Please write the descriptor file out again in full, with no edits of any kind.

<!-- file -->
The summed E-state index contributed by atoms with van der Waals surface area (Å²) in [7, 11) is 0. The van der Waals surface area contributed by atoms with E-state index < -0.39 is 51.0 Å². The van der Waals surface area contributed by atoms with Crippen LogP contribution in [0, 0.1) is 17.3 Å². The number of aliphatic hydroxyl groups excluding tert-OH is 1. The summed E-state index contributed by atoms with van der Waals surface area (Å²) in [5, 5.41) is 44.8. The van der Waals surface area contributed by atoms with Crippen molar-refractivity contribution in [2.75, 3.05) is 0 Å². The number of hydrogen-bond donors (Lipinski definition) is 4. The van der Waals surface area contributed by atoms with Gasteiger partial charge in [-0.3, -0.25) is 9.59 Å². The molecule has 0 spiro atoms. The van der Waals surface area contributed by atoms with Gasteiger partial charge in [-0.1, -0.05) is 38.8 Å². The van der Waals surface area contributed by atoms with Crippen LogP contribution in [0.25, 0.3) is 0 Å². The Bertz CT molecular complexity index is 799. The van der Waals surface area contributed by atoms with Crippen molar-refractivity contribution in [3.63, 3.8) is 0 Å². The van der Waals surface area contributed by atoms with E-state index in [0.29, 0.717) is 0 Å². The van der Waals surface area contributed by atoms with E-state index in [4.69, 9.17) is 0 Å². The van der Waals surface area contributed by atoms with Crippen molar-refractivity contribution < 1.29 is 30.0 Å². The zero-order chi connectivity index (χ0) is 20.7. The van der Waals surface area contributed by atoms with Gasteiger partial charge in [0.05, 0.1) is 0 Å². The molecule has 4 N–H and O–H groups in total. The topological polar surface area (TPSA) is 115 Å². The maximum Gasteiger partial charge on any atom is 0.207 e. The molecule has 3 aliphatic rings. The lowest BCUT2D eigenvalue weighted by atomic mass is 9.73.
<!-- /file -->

The summed E-state index contributed by atoms with van der Waals surface area (Å²) in [7, 11) is 0. The van der Waals surface area contributed by atoms with E-state index < -0.39 is 51.0 Å². The van der Waals surface area contributed by atoms with Crippen LogP contribution in [0, 0.1) is 17.3 Å². The number of aliphatic hydroxyl groups excluding tert-OH is 1. The summed E-state index contributed by atoms with van der Waals surface area (Å²) in [5, 5.41) is 44.8. The van der Waals surface area contributed by atoms with Crippen molar-refractivity contribution in [2.75, 3.05) is 0 Å². The number of hydrogen-bond donors (Lipinski definition) is 4. The van der Waals surface area contributed by atoms with Gasteiger partial charge in [-0.3, -0.25) is 9.59 Å². The molecule has 0 spiro atoms. The van der Waals surface area contributed by atoms with Gasteiger partial charge in [-0.1, -0.05) is 38.8 Å². The van der Waals surface area contributed by atoms with Crippen LogP contribution in [0.25, 0.3) is 0 Å². The Bertz CT molecular complexity index is 799. The van der Waals surface area contributed by atoms with Crippen molar-refractivity contribution in [3.63, 3.8) is 0 Å². The van der Waals surface area contributed by atoms with E-state index in [0.29, 0.717) is 0 Å². The van der Waals surface area contributed by atoms with E-state index in [4.69, 9.17) is 0 Å². The van der Waals surface area contributed by atoms with Crippen molar-refractivity contribution < 1.29 is 30.0 Å². The zero-order chi connectivity index (χ0) is 20.7. The van der Waals surface area contributed by atoms with Gasteiger partial charge in [0.05, 0.1) is 0 Å². The molecule has 4 N–H and O–H groups in total. The topological polar surface area (TPSA) is 115 Å². The maximum Gasteiger partial charge on any atom is 0.207 e. The molecule has 3 aliphatic rings. The lowest BCUT2D eigenvalue weighted by atomic mass is 9.73.